Buy-to-rent mortgage specialist B2R behaves like a commercial lender when underwriting loans to small-to-medium landlords, an approach that differs from the residential lens the GSEs use for individuals looking to buy rental properties.
In a Q&A with ASR, the firm’s president John Beacham and newly appointed CFO Evan Lorch discuss the metrics B2R uses in assessing a prospective customer, from property cash flows to appraisals. They also hold forth on the sources of competition and the traits of their target audience.
Established in November 2013 by private equity giant Blackstone via its Blackstone Tactical Opportunities unit, B2R targets those who are looking to purchase anywhere between five and 1,000 properties, which includes single-family homes as well as two-four family homes, townhouses, condominiums and multifamily apartment buildings. Loans run from $5 million to $50 million and are five-year floating- or fixed-rate or ten-year fixed.
With more than 65 employees, the company has quoted loans in 35 states and offers them in 45.
Securitization players are watching B2R and its peers Colony American Finance and FirstKey Lending as potential issuers of multi-borrower, single-family securitizations. This would be akin to conduit versions of the single-borrower, single-family rental deals that have been hitting the market since late last year. There’s one big difference though: the small landlord market covered by the B2Rs of the world is estimated at 14 million homes, the market the large institutional investors operate is about a quarter of a million. And no one expects the ratio to change much in the foreseeable future.
B2R has said it is evaluating securitization as one of its funding options. For now, Blackstone Tactical Opportunities Fund is providing equity financing and a national bank provides warehouse funding.
Q: Your background in M&A and startups, Evan, would indicate that B2R is still very much in a strong growth phase. Is this the case?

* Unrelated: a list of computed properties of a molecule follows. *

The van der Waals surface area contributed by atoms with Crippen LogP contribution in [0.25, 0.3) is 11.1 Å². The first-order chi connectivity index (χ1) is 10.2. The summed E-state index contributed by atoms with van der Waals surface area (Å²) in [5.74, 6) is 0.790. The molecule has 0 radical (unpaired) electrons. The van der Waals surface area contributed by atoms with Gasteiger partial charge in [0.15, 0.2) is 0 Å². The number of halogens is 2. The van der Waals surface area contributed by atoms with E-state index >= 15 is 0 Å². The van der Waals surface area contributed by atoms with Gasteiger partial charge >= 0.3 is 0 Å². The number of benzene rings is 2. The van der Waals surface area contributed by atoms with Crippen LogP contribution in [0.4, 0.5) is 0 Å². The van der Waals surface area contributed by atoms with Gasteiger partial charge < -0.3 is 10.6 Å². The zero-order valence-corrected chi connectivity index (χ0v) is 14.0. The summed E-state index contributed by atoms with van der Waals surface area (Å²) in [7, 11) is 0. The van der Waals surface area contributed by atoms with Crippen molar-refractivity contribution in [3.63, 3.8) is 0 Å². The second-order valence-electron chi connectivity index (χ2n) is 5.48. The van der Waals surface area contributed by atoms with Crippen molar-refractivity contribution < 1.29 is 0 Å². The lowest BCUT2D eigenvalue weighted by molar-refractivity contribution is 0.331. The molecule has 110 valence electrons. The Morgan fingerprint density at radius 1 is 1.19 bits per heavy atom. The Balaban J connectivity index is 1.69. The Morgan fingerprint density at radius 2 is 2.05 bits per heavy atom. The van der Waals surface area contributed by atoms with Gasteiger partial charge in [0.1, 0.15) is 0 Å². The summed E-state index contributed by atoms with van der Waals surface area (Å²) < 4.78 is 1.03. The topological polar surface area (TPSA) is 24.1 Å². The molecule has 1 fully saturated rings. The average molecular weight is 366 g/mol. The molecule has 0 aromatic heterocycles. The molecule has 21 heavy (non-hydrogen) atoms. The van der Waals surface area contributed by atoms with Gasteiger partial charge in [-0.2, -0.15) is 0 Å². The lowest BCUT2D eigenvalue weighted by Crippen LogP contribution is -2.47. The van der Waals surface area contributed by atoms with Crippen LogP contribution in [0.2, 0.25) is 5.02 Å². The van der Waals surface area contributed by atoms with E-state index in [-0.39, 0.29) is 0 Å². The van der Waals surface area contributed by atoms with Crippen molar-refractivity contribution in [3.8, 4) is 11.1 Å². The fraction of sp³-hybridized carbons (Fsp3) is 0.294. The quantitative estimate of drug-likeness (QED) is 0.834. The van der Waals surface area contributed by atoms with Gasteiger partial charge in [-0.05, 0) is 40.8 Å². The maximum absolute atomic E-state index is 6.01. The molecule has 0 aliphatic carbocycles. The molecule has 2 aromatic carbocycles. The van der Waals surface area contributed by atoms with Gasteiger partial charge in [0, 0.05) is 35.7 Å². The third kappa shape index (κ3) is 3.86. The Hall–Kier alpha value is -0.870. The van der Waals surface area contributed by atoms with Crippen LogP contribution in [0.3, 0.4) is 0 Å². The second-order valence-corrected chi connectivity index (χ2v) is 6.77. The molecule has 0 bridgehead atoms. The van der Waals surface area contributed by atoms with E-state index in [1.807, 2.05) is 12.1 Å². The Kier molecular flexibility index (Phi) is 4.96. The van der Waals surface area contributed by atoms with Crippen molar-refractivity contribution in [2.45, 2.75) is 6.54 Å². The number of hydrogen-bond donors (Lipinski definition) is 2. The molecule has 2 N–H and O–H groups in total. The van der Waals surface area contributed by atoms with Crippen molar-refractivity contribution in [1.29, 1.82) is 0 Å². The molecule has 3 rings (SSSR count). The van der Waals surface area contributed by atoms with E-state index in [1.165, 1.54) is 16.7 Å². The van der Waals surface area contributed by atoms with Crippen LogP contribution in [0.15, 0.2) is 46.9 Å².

Lorch: We’re trying to build a scalable operation and if there’s an asset we’d like to acquire that could get us there quicker, [we’ll buy it]. It could be a system, an operation, a platform, people. At my last company [CoreOne Technologies] we wanted to get into cloud-based hosting and we bought something that could get us there quickly. As we continue to grow, I’m working on currently evaluating a number of strategic expansion opportunities with the company that will meet the demand that we’re currently seeing.
Beacham: We’re seeing a huge amount of demand for our product from customers across the country [and] we don’t feel like we’re even beginning to address the opportunity here in the market. We’ve quoted closing loans in upwards of 35 states. Pretty regularly we’re getting more than 1,000 inquiries per month. We have more than 65 employees currently [and] we’re actively hiring more people.
Q: Could you describe your typical borrower?
Beacham: They could be doctors, dentists, real estate agents, developers. Our first customer was a CPA. They tend to be successful entrepreneurs, buying homes where they live. The minimum number of homes [we fund] is five; the median is 10-20 homes. Big states for us include Georgia, Florida, Texas and Illinois.
Q: What motivates them to invest in rental properties?
Beacham: It’s a pension substitute product for many of our customers. Our typical borrower is between 30 and 60 years old and is looking for a retirement asset. Right now you can get a 6% net yield on a typical home, plus tax benefits. Compare that with bond yields, and it’s much more attractive. [Also] rents tend to increase with inflation over time. This asset class is not new. From at least the early 70s until today, somewhere between 10-15% of the housing stock has been single family rental homes. This asset class has proven to be appealing to investors in different economic environments over long periods of time.
Q: Who are your main competitors in this business?
Beacham: In order — cash, the GSEs and community banks.
Q: Let’s start with cash.